I won’t visit blogs that mention that they’re WAHM, or “work at home mom” blogs. The connotation with that is that those are blogs for other mothers only, certainly nothing for someone like me, and thus I just avoid them. Sometimes you don’t know, but when I do know I won’t visit them.

Now am I wrong? Well, it’s not 100%, but overall it seems that I’ve been correct in what I’d be interested in reading on those blogs. I gave it a shot early on, but found that I just wasn’t interested. It’s not that it’s such a bad thing though, not having me stop by. I also won’t read blogs on cars, shopping, shoes, religion, serious politics, et al. They’re things that I know I’m not interested in reading or talking about, and thus I avoid them.

I mentioned “religion” in that last paragraph. On Twitter, if someone found it was important enough for them to list their religion in their profile I’m not following them. I don’t believe in any religion, and I’ve found that those who really feel they’re serious about it aren’t reluctant to throw in a religious statement in the middle of any conversation. Frankly that irks me. A person wins a tournament and says “I want to thank God for allowing me to win”; did that mean God meant for the other person to lose? Should that person be thankful for losing?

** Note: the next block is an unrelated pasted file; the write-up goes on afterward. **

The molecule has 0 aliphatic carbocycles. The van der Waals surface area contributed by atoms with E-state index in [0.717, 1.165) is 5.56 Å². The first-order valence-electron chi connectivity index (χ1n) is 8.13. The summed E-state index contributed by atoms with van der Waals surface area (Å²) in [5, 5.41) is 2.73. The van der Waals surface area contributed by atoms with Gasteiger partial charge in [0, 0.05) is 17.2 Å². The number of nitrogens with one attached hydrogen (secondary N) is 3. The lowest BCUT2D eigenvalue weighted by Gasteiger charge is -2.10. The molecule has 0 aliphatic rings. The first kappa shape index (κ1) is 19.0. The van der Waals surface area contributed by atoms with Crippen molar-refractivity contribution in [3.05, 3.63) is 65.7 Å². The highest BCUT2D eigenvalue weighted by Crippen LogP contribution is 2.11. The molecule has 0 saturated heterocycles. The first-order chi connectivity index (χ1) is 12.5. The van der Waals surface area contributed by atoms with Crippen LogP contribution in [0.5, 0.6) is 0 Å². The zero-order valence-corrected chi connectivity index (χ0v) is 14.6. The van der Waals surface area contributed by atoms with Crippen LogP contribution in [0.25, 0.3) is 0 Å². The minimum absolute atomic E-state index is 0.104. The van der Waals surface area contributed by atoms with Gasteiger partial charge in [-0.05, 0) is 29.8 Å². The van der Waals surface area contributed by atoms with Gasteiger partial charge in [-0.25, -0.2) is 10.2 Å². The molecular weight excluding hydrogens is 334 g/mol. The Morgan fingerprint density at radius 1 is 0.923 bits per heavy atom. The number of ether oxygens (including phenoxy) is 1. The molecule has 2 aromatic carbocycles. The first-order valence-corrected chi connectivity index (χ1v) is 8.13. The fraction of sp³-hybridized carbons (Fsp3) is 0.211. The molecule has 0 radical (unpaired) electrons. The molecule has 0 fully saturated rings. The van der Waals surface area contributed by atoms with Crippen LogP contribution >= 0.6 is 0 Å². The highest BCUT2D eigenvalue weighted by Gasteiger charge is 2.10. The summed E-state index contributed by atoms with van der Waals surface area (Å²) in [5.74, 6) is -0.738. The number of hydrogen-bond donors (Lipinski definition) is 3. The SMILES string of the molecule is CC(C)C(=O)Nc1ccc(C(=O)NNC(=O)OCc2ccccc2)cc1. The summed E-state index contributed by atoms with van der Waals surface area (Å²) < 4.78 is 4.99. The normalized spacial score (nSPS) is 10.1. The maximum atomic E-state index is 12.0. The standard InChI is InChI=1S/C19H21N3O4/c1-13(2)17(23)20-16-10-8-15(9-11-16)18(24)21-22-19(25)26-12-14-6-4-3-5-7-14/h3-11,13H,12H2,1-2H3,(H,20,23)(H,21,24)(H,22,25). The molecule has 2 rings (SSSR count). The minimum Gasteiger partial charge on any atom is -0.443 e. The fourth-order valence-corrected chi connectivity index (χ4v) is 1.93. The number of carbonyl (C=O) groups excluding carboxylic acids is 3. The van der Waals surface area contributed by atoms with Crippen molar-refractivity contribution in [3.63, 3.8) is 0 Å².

Now am I wrong? No, I don’t think so. I’ve seen it happen more often than not from those people who put it on their Twitter profile, where they start quoting scripture and adding the chapter and verse of where they got it from. That type of thing prompts me to do something that’s somewhat catty and immature, and I don’t like that type of thing coming from me. I don’t mind people having their religion overall. I tend to think religion is responsible for both a lot of good and a lot of bad. I’d rather not be a party to it, and following my post talking about destressing my life, I just feel it’s best not to go there. Some of you know this line well: “Don’t start none, won’t be none.”